Director: Zack Snyder
Starring: Malin Akerman, Billy Crudup, MatthewGoode, Jackie Earle Haley, Jeffrey Dean Morgan, Patrick Wilson
UK Release date: 6 March 2009
Certificate: 18 (162 mins)
We knew it would be a disappointment. It was the ‘unfilmable’ comic that had seen off the efforts of two decades of producers and directors, its final production being delayed as it slouched through a handful of court cases. Watchmen the film is lengthy, confusing, bordering on the ordinary. But why should this matter when the company that this film keeps – the trail of bridesmaids included Terminator: Salvation, Star Trek and Fast and Furious IV – has such low standards and we expect so little?
The fact is that Watchmen the comic book is one of the highpoints of modern storytelling. It confronts us along the borderline between fiction and reality: a compelling narrative, dense interwoven images (the ambiguous Hiroshima silhouette that flickers across the panels), a psychological realism that most novels struggle to reproduce. It tells the story of an alternate American history: it is 1985 and posturing by the U.S.S.R. and the USA over Afghanistan has brought the world to the brink of mutual nuclear destruction. Even 24 years later this does not feel like an alien world. A group of vigilantes – men and women who disguise themselves in the costumes of superheroes – are being killed off, and the investigation opens up the mystery at its heart: what should a just man do in the face of such evil?
Since reading Watchmen some years ago it has settled in my consciousness as one of the most brilliant depictions of a materialist morality there is. Before we continue, it is necessary as always for a bit of defence on behalf of the medium. Calling Watchmen a ‘graphic novel’ is similar to the kind of thing you might find on lonely hearts ads or duff CVs: an embarrassed face-painting that draws attention to its own insecurity. Watchmen, like Maus (the story of a Holocaust survivor) and Persepolis, are comic books. Their authors use images as well as words to tell the story. The genre offers expectations of fantasy, science fiction, heroism – all three comics mentioned interact with this tradition in imaginative, honest ways – but this does not mean that a comic book cannot reach into the realm of art, just as writing a long serious novel with people thinking about themselves doesn’t put you up there with Dostoyevsky. If you don’t read Watchmen out of snobbery then you deserve to miss out on it.
Defence over. What sets Watchmen apart from most portrayals of a materialist morality? So often in the Godless universes of the majority of contemporary art the author or filmmaker tiptoes towards a vague ‘sense of something else’ that is at best an emotional redemption and at worst, a kind of literary self-reflexivity that creates its own eternity. We see it in Atonement: as if Briony achieves genuine atonement by writing a fictional happy ending for her sister! We see it in The Matrix trilogy, with its religious symbolism tottering atop of an otherwise secular world. And in novels such as You Shall Know Our Velocity, amongst the skilful prose of a climactic ending, stepping back one must ask: but if this life is all there is, then literally what on earth does this redemption mean? Watchmen’s strength is that it pursues a hard-headed morality that is based solely around this world being all there is, with no slushy intimations of a divinity that doesn’t exist anywhere else in the creation. From a Christian perspective we may disagree with the absence of God, but I find it much easier to deal with honesty than with a condiment in which a happy ending is sloppily dipped.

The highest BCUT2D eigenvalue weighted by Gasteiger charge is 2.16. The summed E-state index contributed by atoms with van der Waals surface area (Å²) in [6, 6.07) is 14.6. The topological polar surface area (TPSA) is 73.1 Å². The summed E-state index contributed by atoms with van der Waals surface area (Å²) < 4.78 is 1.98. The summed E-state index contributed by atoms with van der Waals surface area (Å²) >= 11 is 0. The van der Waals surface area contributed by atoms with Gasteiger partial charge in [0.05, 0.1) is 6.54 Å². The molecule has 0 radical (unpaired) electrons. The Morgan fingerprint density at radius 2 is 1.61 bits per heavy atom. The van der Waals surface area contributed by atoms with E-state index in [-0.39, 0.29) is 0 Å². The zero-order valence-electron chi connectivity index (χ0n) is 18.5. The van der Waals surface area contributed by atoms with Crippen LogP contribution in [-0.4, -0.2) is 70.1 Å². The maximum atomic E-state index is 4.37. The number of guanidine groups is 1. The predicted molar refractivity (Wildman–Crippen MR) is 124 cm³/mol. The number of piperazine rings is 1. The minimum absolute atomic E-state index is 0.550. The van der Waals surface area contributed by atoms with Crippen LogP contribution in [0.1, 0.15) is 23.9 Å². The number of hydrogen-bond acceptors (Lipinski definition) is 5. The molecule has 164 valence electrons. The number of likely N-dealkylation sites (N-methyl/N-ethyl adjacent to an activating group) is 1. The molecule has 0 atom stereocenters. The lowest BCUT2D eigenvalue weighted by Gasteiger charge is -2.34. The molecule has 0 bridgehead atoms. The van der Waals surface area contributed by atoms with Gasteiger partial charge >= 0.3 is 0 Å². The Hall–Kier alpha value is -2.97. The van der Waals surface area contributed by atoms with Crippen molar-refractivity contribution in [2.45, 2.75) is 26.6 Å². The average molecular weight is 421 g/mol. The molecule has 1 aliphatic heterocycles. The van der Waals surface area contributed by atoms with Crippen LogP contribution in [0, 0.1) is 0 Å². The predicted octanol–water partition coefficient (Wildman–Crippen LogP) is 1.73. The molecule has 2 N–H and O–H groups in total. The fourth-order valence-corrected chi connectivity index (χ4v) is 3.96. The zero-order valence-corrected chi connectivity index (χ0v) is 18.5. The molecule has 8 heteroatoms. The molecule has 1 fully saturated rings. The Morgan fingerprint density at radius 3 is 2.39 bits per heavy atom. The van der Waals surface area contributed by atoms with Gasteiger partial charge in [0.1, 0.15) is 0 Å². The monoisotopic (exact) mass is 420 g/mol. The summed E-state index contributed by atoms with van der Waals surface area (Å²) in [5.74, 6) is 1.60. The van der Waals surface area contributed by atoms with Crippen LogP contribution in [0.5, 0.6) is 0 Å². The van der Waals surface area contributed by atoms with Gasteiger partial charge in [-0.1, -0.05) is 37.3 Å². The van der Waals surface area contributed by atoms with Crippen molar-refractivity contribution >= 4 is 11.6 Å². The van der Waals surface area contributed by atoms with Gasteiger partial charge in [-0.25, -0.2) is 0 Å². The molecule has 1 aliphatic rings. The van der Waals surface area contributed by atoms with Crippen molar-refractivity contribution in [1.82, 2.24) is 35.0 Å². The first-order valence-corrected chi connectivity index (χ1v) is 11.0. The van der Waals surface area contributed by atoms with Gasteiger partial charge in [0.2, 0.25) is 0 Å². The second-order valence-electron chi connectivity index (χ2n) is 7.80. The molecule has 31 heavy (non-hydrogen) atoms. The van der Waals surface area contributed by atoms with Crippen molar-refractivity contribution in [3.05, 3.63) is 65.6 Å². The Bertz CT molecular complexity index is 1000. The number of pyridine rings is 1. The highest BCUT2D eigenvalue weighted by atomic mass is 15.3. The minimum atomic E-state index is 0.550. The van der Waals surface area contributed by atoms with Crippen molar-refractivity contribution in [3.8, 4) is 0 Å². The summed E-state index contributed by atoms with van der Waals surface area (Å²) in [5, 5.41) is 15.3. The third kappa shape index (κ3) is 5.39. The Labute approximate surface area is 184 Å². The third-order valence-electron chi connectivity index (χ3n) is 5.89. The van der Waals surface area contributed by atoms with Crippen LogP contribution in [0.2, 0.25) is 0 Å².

Although the film necessarily alters the storyline – the finale is simply too big and surprising in the comic book – and creates a villain where the comic book has none, it retains this hard-headedness. From a materialist perspective, questions of morality are intrinsically tied up with questions of egotism. There is no outer force against which to compare one’s actions. One storyline ends with the question, ‘I did the right thing, didn’t I?’ The hero, by seeking to establish her own view of justice, steps closer to the boundary of villain, something that we are used to seeing played out psychologically (the cop who uses underhand tactics to bring about justice) but that is so rarely seen as a question of morality. Is fighting for justice the same thing, morally, as fighting for a bigger slice of the pie? Why do other human beings matter if they aren’t God-made? Do lots of human beings matter more than a few human beings? Watchmen the film skims these issues as the comic book interrogates them. The film is a pounding affair, with the hyper-real violence of Zack Snyder’s 300 reproduced and a claustrophobic soundtrack allowing no imagination to escape undeafened. The difference is most painful in a comparison of sex scenes: the film’s version is an embarrassing and humourless affair for the viewers, whilst in the world of the comic book human love is one of the few routes out of suffering – as Laurie puts it, ‘I want you to love me because we’re not dead.’
There you have it: a flawed, loud version of a brilliant story. If there is any value to this film it is to draw new readers to the comic book. Make yourself one of them.
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